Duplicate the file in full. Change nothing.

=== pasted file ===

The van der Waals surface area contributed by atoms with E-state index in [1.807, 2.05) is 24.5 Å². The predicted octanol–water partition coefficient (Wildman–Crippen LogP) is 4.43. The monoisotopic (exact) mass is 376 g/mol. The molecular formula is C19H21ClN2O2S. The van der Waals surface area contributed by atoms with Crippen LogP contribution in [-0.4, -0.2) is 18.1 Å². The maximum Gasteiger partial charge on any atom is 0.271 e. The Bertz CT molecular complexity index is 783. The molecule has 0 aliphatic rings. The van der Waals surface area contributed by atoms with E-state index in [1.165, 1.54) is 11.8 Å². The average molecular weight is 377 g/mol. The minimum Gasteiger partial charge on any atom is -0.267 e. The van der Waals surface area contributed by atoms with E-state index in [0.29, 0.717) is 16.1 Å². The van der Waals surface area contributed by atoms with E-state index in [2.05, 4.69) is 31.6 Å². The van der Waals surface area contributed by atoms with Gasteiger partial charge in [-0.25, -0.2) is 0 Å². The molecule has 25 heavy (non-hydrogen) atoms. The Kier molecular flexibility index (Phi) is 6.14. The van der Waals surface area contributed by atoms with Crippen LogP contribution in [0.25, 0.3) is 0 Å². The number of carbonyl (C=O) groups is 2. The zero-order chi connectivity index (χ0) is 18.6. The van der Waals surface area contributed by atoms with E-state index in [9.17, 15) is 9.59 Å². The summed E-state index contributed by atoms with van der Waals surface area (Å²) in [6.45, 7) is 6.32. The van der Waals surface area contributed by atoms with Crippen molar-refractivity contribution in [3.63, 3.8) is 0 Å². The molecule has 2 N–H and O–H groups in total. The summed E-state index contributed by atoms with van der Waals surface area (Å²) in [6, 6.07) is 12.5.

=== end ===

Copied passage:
The van der Waals surface area contributed by atoms with E-state index in [1.807, 2.05) is 24.5 Å². The predicted octanol–water partition coefficient (Wildman–Crippen LogP) is 4.43. The monoisotopic (exact) mass is 376 g/mol. The molecular formula is C19H21ClN2O2S. The van der Waals surface area contributed by atoms with Crippen LogP contribution in [-0.4, -0.2) is 18.1 Å². The maximum Gasteiger partial charge on any atom is 0.271 e. The Bertz CT molecular complexity index is 783. The molecule has 0 aliphatic rings. The van der Waals surface area contributed by atoms with E-state index in [1.165, 1.54) is 11.8 Å². The average molecular weight is 377 g/mol. The minimum Gasteiger partial charge on any atom is -0.267 e. The van der Waals surface area contributed by atoms with E-state index in [0.29, 0.717) is 16.1 Å². The van der Waals surface area contributed by atoms with E-state index in [2.05, 4.69) is 31.6 Å². The van der Waals surface area contributed by atoms with Gasteiger partial charge in [-0.25, -0.2) is 0 Å². The molecule has 25 heavy (non-hydrogen) atoms. The Kier molecular flexibility index (Phi) is 6.14. The van der Waals surface area contributed by atoms with Crippen LogP contribution in [0.25, 0.3) is 0 Å². The number of carbonyl (C=O) groups is 2. The zero-order chi connectivity index (χ0) is 18.6. The van der Waals surface area contributed by atoms with E-state index in [9.17, 15) is 9.59 Å². The summed E-state index contributed by atoms with van der Waals surface area (Å²) in [6.45, 7) is 6.32. The van der Waals surface area contributed by atoms with Crippen molar-refractivity contribution in [3.63, 3.8) is 0 Å². The molecule has 2 N–H and O–H groups in total. The summed E-state index contributed by atoms with van der Waals surface area (Å²) in [6, 6.07) is 12.5.